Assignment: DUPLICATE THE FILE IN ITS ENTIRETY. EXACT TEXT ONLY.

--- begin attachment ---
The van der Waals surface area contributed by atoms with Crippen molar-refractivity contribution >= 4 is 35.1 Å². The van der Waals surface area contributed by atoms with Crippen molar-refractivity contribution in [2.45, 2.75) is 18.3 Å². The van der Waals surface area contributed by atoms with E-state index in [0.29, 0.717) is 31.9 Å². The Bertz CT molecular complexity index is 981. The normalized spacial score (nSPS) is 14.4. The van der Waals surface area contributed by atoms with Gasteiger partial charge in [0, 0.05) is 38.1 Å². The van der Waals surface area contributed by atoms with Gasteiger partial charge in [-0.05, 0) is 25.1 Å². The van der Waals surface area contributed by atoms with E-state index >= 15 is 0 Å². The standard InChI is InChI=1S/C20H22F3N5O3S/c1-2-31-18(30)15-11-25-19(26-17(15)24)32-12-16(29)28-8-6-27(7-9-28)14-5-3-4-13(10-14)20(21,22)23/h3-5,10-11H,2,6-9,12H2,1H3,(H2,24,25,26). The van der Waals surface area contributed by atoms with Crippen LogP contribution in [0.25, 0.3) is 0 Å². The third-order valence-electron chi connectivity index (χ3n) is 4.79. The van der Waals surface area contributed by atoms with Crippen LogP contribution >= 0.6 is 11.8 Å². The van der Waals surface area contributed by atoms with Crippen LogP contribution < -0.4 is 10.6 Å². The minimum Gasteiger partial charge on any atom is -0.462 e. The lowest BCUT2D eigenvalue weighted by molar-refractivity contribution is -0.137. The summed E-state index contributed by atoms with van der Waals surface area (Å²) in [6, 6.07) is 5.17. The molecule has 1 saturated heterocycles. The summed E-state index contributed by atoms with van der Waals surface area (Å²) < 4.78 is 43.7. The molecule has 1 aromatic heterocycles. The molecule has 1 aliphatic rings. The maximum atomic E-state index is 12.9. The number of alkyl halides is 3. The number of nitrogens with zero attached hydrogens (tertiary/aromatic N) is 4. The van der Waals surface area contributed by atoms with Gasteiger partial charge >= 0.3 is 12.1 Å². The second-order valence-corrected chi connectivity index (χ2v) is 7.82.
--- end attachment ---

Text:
The van der Waals surface area contributed by atoms with Crippen molar-refractivity contribution >= 4 is 35.1 Å². The van der Waals surface area contributed by atoms with Crippen molar-refractivity contribution in [2.45, 2.75) is 18.3 Å². The van der Waals surface area contributed by atoms with E-state index in [0.29, 0.717) is 31.9 Å². The Bertz CT molecular complexity index is 981. The normalized spacial score (nSPS) is 14.4. The van der Waals surface area contributed by atoms with Gasteiger partial charge in [0, 0.05) is 38.1 Å². The van der Waals surface area contributed by atoms with Gasteiger partial charge in [-0.05, 0) is 25.1 Å². The van der Waals surface area contributed by atoms with E-state index >= 15 is 0 Å². The standard InChI is InChI=1S/C20H22F3N5O3S/c1-2-31-18(30)15-11-25-19(26-17(15)24)32-12-16(29)28-8-6-27(7-9-28)14-5-3-4-13(10-14)20(21,22)23/h3-5,10-11H,2,6-9,12H2,1H3,(H2,24,25,26). The van der Waals surface area contributed by atoms with Crippen LogP contribution in [0.25, 0.3) is 0 Å². The third-order valence-electron chi connectivity index (χ3n) is 4.79. The van der Waals surface area contributed by atoms with Crippen LogP contribution >= 0.6 is 11.8 Å². The van der Waals surface area contributed by atoms with Crippen LogP contribution < -0.4 is 10.6 Å². The minimum Gasteiger partial charge on any atom is -0.462 e. The lowest BCUT2D eigenvalue weighted by molar-refractivity contribution is -0.137. The summed E-state index contributed by atoms with van der Waals surface area (Å²) in [6, 6.07) is 5.17. The molecule has 1 saturated heterocycles. The summed E-state index contributed by atoms with van der Waals surface area (Å²) < 4.78 is 43.7. The molecule has 1 aromatic heterocycles. The molecule has 1 aliphatic rings. The maximum atomic E-state index is 12.9. The number of alkyl halides is 3. The number of nitrogens with zero attached hydrogens (tertiary/aromatic N) is 4. The van der Waals surface area contributed by atoms with Gasteiger partial charge >= 0.3 is 12.1 Å². The second-order valence-corrected chi connectivity index (χ2v) is 7.82.